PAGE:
Roche condemns 'act of counterfeiting' as authorities in Pakistan crack down on unapproved Avastin use

After several diabetic patients received a sham version of Roche's Avastin and lost their sight, the Drug Regulatory Authority of Pakistan (DRAP) is halting the sale or distribution of the drug until it can verify quality, the agency said in a release Sunday.

The affected patients received “altered/dispensed/diluted Avastin” to treat diabetic retinopathy, despite the drug only being approved in Pakistan to treat colorectal and other metastatic carcinomas, the regulator said.

Roche itself isn’t being blamed for the issue. Rather, DRAP singled out Genius Advanced Pharmaceutical Services, which it accused of altering, dispensing, diluting and selling unlicensed Avastin made under unhygienic and non-sterile conditions.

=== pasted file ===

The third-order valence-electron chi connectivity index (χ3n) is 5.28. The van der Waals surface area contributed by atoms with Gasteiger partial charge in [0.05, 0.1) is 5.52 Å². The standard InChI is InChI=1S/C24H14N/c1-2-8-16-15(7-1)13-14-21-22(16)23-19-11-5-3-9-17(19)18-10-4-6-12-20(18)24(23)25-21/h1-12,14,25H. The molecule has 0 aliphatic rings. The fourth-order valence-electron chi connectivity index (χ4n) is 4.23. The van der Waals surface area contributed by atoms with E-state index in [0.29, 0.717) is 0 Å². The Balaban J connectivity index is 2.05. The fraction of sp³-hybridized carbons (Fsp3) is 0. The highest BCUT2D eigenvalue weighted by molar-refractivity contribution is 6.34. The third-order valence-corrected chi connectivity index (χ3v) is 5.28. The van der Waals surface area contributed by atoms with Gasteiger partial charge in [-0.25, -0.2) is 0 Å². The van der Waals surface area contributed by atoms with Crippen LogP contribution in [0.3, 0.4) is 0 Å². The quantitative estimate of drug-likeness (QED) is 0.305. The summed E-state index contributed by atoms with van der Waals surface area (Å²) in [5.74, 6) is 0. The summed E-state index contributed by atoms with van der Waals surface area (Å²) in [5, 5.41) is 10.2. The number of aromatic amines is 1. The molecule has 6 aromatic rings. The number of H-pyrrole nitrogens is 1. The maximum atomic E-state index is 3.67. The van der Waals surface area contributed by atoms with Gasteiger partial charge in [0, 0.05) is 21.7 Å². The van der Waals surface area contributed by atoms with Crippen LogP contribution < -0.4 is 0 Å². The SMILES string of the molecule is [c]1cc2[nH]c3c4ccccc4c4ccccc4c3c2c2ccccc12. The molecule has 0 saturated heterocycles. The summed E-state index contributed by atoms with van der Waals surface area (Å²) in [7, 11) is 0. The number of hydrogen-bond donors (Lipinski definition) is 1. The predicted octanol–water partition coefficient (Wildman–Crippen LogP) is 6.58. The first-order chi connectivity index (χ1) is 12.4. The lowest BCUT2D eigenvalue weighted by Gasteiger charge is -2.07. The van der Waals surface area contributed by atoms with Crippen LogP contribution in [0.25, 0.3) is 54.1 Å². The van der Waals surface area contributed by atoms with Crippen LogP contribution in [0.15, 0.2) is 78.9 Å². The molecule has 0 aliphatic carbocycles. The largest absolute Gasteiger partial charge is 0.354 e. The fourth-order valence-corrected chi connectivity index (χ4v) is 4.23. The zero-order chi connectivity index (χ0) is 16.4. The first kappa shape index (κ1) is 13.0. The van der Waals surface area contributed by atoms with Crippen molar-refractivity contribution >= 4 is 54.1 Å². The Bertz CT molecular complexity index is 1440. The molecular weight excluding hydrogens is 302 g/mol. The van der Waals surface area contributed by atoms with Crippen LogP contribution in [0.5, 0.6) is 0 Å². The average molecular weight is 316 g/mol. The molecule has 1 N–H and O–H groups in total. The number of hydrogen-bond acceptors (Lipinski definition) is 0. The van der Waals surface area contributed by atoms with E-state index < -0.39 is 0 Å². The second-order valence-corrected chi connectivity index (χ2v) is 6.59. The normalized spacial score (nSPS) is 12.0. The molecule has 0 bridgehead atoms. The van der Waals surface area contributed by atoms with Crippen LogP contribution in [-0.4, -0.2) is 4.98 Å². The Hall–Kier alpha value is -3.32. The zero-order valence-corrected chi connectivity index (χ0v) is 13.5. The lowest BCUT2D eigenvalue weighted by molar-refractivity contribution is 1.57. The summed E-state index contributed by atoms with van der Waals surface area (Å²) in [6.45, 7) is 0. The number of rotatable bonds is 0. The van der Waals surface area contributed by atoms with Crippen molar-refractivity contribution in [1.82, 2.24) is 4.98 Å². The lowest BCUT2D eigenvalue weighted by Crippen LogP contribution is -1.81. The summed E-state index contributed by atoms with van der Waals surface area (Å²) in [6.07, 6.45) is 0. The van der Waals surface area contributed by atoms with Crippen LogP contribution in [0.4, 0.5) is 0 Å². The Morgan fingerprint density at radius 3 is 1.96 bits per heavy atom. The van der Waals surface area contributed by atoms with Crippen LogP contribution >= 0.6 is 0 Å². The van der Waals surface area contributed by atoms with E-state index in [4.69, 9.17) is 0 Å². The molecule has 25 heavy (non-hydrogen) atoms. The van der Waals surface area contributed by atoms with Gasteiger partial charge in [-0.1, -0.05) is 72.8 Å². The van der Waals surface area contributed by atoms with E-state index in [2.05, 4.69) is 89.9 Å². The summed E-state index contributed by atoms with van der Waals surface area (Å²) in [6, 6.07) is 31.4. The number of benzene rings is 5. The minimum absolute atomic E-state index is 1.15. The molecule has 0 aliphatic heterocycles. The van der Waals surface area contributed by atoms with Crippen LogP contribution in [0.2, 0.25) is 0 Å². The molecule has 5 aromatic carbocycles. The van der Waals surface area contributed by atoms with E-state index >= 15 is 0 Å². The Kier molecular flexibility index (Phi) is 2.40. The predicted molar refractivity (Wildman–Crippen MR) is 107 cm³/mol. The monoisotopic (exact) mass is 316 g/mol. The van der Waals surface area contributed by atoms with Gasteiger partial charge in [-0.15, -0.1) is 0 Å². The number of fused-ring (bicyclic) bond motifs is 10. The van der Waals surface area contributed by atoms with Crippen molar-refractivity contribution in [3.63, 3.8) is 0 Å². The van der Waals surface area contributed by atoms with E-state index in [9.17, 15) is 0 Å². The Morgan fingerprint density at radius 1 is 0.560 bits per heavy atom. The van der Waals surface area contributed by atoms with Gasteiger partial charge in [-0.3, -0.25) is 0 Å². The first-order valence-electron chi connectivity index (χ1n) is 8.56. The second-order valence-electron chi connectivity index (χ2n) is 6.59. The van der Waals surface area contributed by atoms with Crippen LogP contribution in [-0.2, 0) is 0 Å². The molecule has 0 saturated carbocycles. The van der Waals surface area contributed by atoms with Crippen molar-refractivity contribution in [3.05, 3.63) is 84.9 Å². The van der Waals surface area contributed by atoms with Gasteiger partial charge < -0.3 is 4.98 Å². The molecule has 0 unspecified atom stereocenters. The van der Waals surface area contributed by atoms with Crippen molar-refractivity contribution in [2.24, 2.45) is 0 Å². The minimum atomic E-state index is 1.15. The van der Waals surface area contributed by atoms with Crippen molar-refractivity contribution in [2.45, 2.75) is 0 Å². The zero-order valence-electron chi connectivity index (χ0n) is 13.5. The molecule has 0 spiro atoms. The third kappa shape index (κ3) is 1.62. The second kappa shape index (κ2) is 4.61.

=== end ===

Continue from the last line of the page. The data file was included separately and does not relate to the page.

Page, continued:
In response to Genius’ actions, Pakistan’s regulatory field force raided the company’s facility, according to the DRAP release.

“The premises have been sealed and legal proceedings have been initiated against the personnel involved,” DRAP said.

Roche “strongly condemns” the “criminal act of counterfeiting," the company said in an emailed statement. The company is doing “everything in its power to cooperate with the authorities to protect patients from counterfeits,” the company added.

“Avastin is not approved for any use in the eye,” Roche added. “Counterfeit medicines pose a health risk to patients because their content may be ineffective and contain harmful ingredients.”

Avastin is approved around the world to treat various cancers thanks to its ability to prevent the growth of new blood vessels that feed tumors.

This anti-VEGF mechanism has led many doctors to use the drug off-label to treat certain ophthalmic conditions, including diabetic retinopathy.